During the intake session, the Sundown Hospice personnel explain the hospice program to the Culvers, and discuss Gwen’s wishes for her end of life care. Gwen has signed an Advance Health Care Directive, in which she has chosen Peter to make medical decisions for her if she cannot make them herself. Gwen is reassured that she will be made comfortable without any medical treatments or life support procedures to prolong her dying process. Gwen is examined by the Sundown nurse, interviewed by the Sundown social worker and visited by the Sundown chaplain so that a care plan can be established for Gwen’s benefit, doing all that is possible to meet the individual needs of Gwen and her family.

Sundown arranges to have caregivers to help the family learn to care as much as they can for Gwen, with the addition of nursing assistants who will come in several times per week to bathe Gwen and perform other necessary tasks. The Sundown nurse will come twice per week at first, and more frequently as the disease progresses. Sundown has a 24 hour on-call nurse who will be available for any emergencies or questions the Culvers have during non-business hours. If a medical doctor is needed, Sundown’s medical director is available as well.

As the Culvers settle into a routine with Sundown personnel, they feel fortunate to have found such a caring and compassionate organization. Their needs are met and their questions answered by people they have come to view as extended family. Their nurse just “drops in” to check on Gwen when she is in the area, and provides additional emotional support and care for the family.

Their routine is shattered, however, when Gwen’s condition takes a sudden downturn. Peter can no longer care for Gwen at home, and the family begins looking for a nursing home for Gwen. Peter’s first choice is Darby Green, a skilled nursing facility just minutes away from the Culvers’ home. He is pleased with the bright, clean facility and the location will allow him to visit whenever he can.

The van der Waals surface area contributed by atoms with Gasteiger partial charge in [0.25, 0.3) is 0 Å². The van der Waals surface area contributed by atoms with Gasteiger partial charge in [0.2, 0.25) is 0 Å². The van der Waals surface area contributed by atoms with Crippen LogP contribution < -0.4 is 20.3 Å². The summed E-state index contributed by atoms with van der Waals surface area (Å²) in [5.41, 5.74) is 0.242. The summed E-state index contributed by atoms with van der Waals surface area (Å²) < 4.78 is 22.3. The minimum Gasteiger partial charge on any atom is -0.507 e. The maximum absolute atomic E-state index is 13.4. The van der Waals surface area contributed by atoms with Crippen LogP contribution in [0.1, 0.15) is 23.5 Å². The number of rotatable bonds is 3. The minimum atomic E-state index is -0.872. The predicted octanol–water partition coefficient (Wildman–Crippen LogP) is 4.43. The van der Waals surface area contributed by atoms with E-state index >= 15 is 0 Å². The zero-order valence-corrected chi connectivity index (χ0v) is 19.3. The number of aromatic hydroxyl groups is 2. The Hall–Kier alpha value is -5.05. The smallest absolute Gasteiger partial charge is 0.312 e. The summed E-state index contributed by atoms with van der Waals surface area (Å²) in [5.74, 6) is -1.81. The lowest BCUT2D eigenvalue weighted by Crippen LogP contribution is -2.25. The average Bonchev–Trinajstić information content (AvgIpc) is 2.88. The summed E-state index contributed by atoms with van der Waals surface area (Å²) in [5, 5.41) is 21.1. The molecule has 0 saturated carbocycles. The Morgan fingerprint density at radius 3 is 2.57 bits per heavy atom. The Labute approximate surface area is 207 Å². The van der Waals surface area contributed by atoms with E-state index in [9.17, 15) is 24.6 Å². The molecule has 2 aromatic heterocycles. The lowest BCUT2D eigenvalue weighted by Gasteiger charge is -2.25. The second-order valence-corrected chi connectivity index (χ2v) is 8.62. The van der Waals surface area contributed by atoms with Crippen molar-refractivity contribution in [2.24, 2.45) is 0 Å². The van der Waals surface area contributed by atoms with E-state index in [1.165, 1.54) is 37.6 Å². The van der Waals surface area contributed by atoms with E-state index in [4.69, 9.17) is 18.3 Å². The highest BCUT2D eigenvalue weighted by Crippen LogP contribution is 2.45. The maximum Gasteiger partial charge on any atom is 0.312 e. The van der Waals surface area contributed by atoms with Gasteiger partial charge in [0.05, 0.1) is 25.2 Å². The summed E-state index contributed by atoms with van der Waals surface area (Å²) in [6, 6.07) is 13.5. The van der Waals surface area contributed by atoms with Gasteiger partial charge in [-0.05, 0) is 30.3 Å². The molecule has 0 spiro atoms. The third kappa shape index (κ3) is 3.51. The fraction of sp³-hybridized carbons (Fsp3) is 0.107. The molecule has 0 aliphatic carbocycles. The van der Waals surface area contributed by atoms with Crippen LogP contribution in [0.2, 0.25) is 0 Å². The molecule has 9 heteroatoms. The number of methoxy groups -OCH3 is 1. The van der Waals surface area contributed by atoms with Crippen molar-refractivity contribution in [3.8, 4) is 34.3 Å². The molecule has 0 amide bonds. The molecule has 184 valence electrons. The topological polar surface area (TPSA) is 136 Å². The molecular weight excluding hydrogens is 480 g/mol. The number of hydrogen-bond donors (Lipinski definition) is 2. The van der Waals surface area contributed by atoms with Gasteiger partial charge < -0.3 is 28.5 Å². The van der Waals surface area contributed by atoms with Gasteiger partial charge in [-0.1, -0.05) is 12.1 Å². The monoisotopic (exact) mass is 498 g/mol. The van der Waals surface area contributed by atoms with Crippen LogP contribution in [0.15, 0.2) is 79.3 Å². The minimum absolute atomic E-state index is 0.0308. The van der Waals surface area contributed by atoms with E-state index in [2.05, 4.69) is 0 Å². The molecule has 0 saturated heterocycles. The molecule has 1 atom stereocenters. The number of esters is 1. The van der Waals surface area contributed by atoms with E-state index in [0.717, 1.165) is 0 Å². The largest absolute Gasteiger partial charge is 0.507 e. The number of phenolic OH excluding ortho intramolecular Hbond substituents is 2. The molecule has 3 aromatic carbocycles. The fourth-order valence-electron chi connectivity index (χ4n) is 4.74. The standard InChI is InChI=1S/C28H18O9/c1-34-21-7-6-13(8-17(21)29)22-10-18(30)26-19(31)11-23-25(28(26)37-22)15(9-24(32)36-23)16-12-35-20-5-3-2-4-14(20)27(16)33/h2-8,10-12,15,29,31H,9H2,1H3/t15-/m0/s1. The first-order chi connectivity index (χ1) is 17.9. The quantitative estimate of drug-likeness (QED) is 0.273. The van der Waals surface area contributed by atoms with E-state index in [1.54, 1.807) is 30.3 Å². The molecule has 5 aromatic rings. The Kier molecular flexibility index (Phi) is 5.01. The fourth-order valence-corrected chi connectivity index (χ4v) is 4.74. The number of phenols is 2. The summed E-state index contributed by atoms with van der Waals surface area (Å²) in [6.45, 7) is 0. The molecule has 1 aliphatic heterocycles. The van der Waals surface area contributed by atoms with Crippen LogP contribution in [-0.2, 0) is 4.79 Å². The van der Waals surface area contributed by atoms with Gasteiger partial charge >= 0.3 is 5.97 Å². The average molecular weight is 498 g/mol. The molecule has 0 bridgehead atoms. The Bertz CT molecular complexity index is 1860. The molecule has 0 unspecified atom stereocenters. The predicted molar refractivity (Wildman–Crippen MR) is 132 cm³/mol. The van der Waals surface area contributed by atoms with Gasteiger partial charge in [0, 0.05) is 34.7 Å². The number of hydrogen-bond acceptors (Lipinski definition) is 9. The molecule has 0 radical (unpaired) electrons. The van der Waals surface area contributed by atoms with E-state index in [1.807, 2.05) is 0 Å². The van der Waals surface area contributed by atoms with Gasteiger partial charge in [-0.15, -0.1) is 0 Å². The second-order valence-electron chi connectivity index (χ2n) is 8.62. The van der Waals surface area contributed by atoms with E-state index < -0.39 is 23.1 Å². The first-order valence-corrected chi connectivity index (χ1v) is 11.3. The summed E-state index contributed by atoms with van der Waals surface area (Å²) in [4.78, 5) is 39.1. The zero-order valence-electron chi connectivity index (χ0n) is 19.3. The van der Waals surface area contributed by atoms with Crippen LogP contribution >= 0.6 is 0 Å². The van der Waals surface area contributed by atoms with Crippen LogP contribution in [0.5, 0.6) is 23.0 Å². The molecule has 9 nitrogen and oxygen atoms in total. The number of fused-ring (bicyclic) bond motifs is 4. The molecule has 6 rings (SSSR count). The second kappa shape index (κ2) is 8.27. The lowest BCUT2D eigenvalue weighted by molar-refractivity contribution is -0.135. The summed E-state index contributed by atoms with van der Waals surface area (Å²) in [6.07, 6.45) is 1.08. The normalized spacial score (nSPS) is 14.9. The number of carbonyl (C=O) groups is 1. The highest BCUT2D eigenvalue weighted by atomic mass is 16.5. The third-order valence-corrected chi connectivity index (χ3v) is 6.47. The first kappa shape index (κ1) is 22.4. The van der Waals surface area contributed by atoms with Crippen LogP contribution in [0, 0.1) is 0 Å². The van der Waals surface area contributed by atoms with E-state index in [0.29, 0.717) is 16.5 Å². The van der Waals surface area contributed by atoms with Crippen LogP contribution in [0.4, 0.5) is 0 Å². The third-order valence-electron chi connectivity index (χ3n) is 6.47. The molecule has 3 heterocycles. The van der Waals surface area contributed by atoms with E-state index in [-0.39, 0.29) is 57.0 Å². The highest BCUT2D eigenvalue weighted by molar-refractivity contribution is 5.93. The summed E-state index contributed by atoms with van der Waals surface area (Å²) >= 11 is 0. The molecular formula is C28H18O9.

When Peter and Susan talk to the director of Darby Green about how Sundown can participate in Gwen’s care while she is a resident there, they are told that Sundown cannot attend Gwen in Darby Green because Darby Green does not have a contract with Sundown. The director states that Darby Green has a contract with EndCare Hospice, and he offers to help the Culvers transfer Gwen’s care to EndCare. Peter and Susan decide to think more about what they want to do.

Susan decides to research the Culvers’ options, and consults an attorney about the rules governing hospice care. Susan discovers that the information the Culvers received from the director of Darby Green was incomplete. A patient has the right to choose his or her hospice provider, and the patient has the right to have the chosen hospice provider deliver hospice services in his or her home. When a patient is a resident in a nursing home, an assisted living or other facility, the facility is considered to be his or her home for purposes of determining where hospice care is to be provided.

In the case of Gwen residing at Darby Green and wanting to continue service with Sundown, the fact that Darby Green does not have an existing contract with Sundown is the truth, but only as far as it goes. The rest of the answer to the question is that, under federal law, Darby Green cannot refuse to put a contract with Sundown in place to allow Gwen to receive hospice care from the provider of her choice. The offer made by the director to transfer Gwen’s care to EndCare is misleading; it implies (without actually stating) that only EndCare is allowed to provide hospice services to Darby Green’s residents.